Why missile don’t use pursue tracking?

In the field of modern weapons, rockets are considered an example of precision and efficiency. Hitting targets with unparalleled precision requires a variety of tracking technologies designed to optimize performance. These techniques include “track tracking,” a method that focuses on continuous trajectory adjustment to intercept moving targets. However, a deeper understanding of the intricacies of missile guidance systems reveals complexities that prevent widespread use of tracking. This article explains the complexities of missile tracking, highlights alternative approaches, and discusses synergistic strategies to refine missile tracking technology.

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  • Enhancing Missile Tracking: Exploring Pursuit Tracking Technology

Missiles, the pinnacle of modern weaponry, are designed with precision and accuracy in mind. A myriad of tracking technologies are used to achieve goals with maximum efficiency. One of these tracking methods is “track tracking,” which continuously adjusts the missile’s trajectory to intercept a moving target. While this approach seems logical at first glance, it’s worth digging into the intricacies of missile guidance systems to understand why track-and-trace is not a mainstream option.

The Complexity of Pursuit Tracking

Pursuit tracking entails constant real-time adjustments to a missile’s flight path based on the target’s movements. In theory, this method seems foolproof, as it ensures that the missile remains on a collision course with the target. However, implementing this technique is far from straightforward.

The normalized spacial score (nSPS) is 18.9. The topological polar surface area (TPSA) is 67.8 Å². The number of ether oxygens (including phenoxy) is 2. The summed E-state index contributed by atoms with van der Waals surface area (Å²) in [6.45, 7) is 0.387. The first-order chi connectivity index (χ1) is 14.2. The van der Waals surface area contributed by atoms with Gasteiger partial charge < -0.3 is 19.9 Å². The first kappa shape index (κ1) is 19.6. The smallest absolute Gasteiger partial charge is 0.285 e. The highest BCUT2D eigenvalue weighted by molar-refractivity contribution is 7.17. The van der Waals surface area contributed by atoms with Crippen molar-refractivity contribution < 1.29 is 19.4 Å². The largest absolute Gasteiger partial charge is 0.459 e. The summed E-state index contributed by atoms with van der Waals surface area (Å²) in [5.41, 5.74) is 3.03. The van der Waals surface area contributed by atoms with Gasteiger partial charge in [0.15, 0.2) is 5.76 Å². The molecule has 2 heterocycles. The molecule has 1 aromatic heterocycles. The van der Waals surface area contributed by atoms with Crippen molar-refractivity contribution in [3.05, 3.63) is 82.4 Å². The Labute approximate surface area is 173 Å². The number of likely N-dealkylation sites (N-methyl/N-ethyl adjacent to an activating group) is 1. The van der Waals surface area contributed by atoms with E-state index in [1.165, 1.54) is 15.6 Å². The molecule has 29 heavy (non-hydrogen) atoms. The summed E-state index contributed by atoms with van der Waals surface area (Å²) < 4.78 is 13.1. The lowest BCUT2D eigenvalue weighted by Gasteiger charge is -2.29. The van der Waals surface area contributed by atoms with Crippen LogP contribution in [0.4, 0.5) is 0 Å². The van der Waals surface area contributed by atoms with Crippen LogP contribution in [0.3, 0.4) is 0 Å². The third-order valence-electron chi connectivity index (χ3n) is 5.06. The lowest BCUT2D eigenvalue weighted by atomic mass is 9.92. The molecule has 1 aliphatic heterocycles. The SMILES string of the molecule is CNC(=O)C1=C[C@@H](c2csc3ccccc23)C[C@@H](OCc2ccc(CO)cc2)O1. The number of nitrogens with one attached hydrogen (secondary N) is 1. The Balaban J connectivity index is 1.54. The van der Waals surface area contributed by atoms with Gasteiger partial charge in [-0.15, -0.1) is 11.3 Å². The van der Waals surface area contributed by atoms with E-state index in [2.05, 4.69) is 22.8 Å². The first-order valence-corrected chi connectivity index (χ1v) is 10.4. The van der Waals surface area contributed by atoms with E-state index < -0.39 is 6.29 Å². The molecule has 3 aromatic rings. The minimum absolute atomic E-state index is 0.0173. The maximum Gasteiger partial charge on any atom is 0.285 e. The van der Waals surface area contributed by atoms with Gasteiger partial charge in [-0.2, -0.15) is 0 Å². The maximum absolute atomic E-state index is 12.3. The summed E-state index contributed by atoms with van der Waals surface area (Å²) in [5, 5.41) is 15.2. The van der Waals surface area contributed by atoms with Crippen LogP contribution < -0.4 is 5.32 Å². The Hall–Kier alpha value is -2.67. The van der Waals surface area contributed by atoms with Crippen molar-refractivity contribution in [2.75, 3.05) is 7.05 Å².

1. Computational Burden: Pursuit tracking demands substantial computational power and advanced algorithms. Real-time processing of target data, constant adjustments to missile trajectory, and predicting the target’s future position require significant resources. This can lead to delays in decision-making, reducing the missile’s effectiveness in rapidly changing scenarios.

2. Evolving Trajectories: Targets, especially in military contexts, often employ evasive maneuvers to escape incoming missiles. Pursuit tracking assumes a linear trajectory, making it challenging to predict and respond to sudden changes in direction or speed. This can render the pursuit strategy ineffective against agile targets.

3. Sensing Limitations: Missile guidance systems rely on sensors to gather information about the target’s position and movement. Pursuit tracking is highly dependent on sensor accuracy and resolution. In scenarios where sensor data is compromised – due to factors like weather conditions or electronic countermeasures – pursuit tracking can falter.

4. Energy Efficiency: Missiles have limited fuel or propulsion systems that determine their range and maneuverability. Constantly adjusting the missile’s course consumes more energy, potentially decreasing its overall effective range and limiting its mission objectives.

5. Target Selection: Not all targets warrant pursuit tracking. Slower or less agile targets might be efficiently engaged using other guidance methods, such as predictive tracking or even pre-calculated intercept points.

The Alternatives And Complementary Approaches

To overcome the limitations of tracking, missile guidance systems often use a combination of tracking methods to ensure a higher probability of success. These include:

  1. Proportional Navigation: This guidance method is based on predicting the future position of the target and proportionally adjusting the trajectory of the missile. Calculations are simplified and effective for maneuvering objectives.
  2. Command Guidance: In this approach, an external operator continuously adjusts the missile’s path based on real-time targeting data received via a communications link.
  3. Homing guidance: Homing guidance methods such as radar homing and infrared homing are more suitable for certain scenarios because they focus on tracking specific target characteristics.
  4. Data fusion: Combining data from different sensors such as radar, lidar, and infrared improves overall tracking accuracy and reduces the impact of sensor limitations.

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